The Willow Tree is the first film from Iranian director Majid Majidi to deal primarily with adults rather than children, but its main character—an awkward, laconic college professor named Youssef (Parvis Parastui)—is in many ways more childlike than any child. Blind since a fireworks accident at age seven, he is happily trapped in a comfortable world he calls “Paradise.” Roya (Roya Taymourian), his gentle amanuensis of a wife, types his papers and leads him back and forth between work and home. But when a risky operation suddenly restores Youssef’s sight, this domestic Eden vanishes, dispelled by previously inaccessible depths of beauty and ugliness. Youssef is sympathetic but not quite likeable as he methodically explores his new limits, flirting with other women and neglecting his students. For the first time, he can wander the streets of Tehran by himself; he can choose to be cruel, and he does. There’s very little explicit exposition here; instead, Majidi presents us with a series of glistening tone poems. He uses Youssef’s transplanted corneas as surrogate cameras, showing us what everyday objects might look like when vividly, brutally revealed to a newborn eye.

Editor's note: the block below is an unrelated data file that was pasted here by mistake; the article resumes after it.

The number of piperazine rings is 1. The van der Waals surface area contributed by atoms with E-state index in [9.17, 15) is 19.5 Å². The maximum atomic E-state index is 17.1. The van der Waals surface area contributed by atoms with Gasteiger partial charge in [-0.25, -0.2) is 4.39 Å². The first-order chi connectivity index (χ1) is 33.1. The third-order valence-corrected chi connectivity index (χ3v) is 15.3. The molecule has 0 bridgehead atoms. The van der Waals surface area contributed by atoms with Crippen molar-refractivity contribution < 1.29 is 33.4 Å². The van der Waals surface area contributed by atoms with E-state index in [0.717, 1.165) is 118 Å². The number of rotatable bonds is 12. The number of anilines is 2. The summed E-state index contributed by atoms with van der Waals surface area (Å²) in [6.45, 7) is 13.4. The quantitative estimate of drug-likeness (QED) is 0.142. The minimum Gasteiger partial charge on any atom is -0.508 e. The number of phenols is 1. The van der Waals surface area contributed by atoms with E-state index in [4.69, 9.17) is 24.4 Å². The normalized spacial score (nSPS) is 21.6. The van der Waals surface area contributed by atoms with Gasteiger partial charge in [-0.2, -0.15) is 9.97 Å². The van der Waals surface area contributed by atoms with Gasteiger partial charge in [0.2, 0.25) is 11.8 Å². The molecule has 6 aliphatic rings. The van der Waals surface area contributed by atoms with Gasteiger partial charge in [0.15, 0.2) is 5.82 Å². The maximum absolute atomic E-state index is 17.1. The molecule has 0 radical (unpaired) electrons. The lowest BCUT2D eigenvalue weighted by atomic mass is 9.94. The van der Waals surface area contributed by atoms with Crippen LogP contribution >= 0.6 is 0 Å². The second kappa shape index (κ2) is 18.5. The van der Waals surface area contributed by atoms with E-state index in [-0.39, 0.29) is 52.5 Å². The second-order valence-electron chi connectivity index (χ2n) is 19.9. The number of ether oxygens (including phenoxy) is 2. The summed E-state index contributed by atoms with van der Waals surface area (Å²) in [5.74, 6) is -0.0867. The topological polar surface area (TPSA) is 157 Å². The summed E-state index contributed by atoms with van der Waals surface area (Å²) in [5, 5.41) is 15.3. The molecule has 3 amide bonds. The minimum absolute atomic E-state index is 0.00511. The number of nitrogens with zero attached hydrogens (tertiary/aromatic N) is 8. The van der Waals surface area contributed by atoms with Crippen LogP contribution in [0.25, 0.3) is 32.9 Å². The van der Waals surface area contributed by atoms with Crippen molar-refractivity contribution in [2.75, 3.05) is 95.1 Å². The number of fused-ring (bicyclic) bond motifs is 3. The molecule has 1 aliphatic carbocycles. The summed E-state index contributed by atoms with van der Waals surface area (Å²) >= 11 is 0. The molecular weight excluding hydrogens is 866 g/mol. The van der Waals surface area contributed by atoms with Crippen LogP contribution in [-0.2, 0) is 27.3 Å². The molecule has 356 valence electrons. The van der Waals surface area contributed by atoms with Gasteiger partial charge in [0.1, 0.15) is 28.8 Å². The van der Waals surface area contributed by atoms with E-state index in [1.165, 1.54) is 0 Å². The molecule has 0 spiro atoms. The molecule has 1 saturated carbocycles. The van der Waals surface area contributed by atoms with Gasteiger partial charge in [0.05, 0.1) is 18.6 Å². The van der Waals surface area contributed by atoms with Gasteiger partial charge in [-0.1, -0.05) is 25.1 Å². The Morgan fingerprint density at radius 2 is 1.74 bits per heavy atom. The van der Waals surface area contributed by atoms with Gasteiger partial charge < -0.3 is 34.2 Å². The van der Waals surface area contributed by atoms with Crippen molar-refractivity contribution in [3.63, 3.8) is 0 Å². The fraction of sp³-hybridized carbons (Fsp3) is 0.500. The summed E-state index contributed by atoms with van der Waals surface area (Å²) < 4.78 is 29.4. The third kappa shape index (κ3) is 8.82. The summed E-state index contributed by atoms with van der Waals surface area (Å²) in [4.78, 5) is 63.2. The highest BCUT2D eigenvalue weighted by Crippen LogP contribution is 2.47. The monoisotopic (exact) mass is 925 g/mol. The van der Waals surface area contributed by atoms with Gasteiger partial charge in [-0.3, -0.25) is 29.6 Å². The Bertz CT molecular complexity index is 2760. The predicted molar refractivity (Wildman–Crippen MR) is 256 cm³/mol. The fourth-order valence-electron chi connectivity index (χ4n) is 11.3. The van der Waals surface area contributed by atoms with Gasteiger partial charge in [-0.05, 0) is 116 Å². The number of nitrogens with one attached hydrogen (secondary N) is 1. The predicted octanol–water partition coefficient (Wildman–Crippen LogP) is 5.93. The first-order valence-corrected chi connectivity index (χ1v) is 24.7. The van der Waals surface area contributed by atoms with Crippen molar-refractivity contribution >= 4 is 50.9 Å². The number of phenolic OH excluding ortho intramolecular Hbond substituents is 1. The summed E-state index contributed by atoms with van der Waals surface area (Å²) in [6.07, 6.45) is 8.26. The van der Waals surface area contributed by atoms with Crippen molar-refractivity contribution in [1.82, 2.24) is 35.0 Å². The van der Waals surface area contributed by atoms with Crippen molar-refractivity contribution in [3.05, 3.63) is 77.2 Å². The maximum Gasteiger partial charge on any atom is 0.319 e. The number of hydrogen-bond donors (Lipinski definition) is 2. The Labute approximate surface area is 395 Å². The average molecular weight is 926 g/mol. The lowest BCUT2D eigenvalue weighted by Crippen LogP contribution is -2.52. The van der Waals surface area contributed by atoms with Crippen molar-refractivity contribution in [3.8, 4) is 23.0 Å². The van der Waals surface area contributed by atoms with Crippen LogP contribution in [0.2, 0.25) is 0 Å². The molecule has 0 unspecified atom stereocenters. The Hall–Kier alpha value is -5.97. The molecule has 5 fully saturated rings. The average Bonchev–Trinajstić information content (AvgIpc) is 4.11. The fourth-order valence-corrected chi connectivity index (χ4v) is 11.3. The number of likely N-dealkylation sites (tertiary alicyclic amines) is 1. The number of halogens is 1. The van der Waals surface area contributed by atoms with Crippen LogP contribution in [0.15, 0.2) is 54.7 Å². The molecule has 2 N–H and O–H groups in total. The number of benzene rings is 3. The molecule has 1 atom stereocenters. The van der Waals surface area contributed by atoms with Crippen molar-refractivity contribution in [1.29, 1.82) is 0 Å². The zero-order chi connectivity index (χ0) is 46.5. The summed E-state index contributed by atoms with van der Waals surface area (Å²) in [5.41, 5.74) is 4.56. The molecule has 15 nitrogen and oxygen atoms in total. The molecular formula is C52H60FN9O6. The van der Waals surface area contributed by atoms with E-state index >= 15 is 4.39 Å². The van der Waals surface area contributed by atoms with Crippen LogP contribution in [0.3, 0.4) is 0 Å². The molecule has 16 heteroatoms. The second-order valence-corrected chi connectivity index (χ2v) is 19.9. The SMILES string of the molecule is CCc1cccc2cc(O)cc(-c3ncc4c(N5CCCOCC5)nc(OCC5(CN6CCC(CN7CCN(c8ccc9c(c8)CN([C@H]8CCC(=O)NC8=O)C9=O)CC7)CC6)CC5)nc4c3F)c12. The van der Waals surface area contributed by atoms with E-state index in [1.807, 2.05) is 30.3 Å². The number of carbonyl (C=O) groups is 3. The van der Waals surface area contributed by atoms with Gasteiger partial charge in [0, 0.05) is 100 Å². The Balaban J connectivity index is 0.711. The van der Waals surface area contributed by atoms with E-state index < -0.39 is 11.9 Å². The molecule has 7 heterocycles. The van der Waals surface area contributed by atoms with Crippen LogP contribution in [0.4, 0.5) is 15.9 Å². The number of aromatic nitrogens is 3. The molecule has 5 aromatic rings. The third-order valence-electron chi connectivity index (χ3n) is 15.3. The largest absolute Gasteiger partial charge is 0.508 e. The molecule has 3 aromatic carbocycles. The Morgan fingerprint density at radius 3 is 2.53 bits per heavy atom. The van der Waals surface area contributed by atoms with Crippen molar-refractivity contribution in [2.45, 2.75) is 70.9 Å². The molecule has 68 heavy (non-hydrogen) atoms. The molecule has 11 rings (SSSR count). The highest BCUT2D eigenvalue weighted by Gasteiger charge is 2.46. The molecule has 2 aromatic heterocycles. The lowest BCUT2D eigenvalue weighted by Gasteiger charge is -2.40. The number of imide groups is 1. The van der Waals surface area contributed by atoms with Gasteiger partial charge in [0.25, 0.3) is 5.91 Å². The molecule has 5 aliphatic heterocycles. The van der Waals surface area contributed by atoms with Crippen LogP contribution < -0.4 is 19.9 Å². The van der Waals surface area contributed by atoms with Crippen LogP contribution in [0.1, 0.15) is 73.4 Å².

This article from the Village Voice Archive was posted on July 24, 2007